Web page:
Developing the required skillsets and mindset for reasonable self-sufficiency takes as many years as developing a garden, orchard and livestock that thrives. Small animal husbandry is hard work and an art unto itself. Living around people with good core values helps tremendously. Sharing the load for survival is as old as mankind.


    I always have more questions than answers. That's the nature of life.
  • mike95490mike95490 Solar Expert Posts: 9,583 ✭✭✭✭✭
    I found a simple kerosene lamp was the best source of heat for our pumpshed and greenhouse.  I tried the Mr Buddy propane heater and the pilot light was too little, and the burner was too much.
    Powerfab top of pole PV mount | Listeroid 6/1 w/st5 gen head | XW6048 inverter/chgr | Iota 48V/15A charger | Morningstar 60A MPPT | 48V, 800A NiFe Battery (in series)| 15, Evergreen 205w "12V" PV array on pole | Midnight ePanel | Grundfos 10 SO5-9 with 3 wire Franklin Electric motor (1/2hp 240V 1ph ) on a timer for 3 hr noontime run - Runs off PV ||
    || Midnight Classic 200 | 10, Evergreen 200w in a 160VOC array ||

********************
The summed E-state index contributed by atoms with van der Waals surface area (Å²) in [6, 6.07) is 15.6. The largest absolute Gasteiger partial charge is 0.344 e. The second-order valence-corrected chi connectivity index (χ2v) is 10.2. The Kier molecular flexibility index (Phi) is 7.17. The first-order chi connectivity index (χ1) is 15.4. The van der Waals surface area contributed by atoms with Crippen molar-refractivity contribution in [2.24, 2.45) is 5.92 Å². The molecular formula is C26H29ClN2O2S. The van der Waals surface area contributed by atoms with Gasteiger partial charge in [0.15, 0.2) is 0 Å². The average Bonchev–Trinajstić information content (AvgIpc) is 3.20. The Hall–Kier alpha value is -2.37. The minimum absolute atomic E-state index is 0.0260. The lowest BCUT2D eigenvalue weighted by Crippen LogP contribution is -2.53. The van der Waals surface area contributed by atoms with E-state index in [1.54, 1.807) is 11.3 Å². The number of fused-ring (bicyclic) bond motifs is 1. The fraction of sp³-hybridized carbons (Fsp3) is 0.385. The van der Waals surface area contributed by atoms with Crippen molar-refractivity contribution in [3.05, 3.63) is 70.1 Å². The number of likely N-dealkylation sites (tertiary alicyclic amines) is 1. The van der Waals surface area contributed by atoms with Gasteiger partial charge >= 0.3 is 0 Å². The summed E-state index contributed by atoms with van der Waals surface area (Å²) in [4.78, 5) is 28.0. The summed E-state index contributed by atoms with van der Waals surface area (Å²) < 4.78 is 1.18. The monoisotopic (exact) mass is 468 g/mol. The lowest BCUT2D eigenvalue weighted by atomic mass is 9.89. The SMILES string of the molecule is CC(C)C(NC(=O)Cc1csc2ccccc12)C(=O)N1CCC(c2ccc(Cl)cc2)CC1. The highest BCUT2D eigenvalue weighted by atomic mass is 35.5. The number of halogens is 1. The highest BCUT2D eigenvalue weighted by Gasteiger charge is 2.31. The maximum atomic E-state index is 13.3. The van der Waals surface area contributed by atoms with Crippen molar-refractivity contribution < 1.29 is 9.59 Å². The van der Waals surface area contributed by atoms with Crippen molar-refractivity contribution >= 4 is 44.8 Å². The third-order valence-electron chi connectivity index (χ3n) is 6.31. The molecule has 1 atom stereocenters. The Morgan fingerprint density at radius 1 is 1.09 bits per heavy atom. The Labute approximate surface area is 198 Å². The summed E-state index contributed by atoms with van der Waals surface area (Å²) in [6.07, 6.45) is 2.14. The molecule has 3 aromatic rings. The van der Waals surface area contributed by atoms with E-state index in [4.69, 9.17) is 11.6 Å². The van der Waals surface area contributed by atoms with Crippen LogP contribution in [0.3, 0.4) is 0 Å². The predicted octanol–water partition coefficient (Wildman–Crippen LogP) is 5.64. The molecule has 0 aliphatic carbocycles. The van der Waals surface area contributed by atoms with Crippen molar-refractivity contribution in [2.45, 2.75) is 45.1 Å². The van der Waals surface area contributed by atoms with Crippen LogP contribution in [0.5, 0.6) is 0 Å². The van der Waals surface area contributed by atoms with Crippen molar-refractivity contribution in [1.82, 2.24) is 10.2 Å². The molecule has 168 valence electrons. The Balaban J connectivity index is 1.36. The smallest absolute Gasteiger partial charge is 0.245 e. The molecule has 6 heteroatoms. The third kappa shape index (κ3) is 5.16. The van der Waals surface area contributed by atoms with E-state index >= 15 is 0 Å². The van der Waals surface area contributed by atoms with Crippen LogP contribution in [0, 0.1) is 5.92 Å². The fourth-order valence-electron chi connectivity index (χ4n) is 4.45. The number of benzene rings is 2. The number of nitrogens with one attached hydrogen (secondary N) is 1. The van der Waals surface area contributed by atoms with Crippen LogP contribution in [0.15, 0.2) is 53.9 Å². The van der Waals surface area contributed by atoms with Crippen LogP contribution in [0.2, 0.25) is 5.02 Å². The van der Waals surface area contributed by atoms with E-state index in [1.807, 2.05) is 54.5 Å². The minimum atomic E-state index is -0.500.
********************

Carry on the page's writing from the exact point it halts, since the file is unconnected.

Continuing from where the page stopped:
|| VEC1093 12V Charger | Maha C401 aa/aaa Charger | SureSine | Sunsaver MPPT 15A

    solar: http://tinyurl.com/LMR-Solar
    gen: http://tinyurl.com/LMR-Lister ,

  • mcgivormcgivor Solar Expert Posts: 3,854 ✭✭✭✭✭✭
    softdown said:


    I'm a prepper but rarely recommend it. Too many pitfalls. Food going bad is one of a hundred. Solar batteries are another issue.

    I  disagree. Being prepared for a wide variety of calamities is important, and I suggest that everyone do so. A reasonable supply of food and water is only a good start.  I have been actively pursuing it for many years.
    Developing the required skillsets and mindset for reasonable self-sufficiency takes as many years as developing a garden, orchard and livestock that thrives. Small animal husbandry is hard work and an art unto itself. Living around people with good core values helps tremendously. Sharing the load for survival is as old as mankind.


    Totally true, personally I don't consider myself a prepper by any stretch of the imagination, I am however almost self sufficient from a food standpoint, but it's extremely difficult to cover all needs, trading what one has with others who need what you have, is the currency of barter.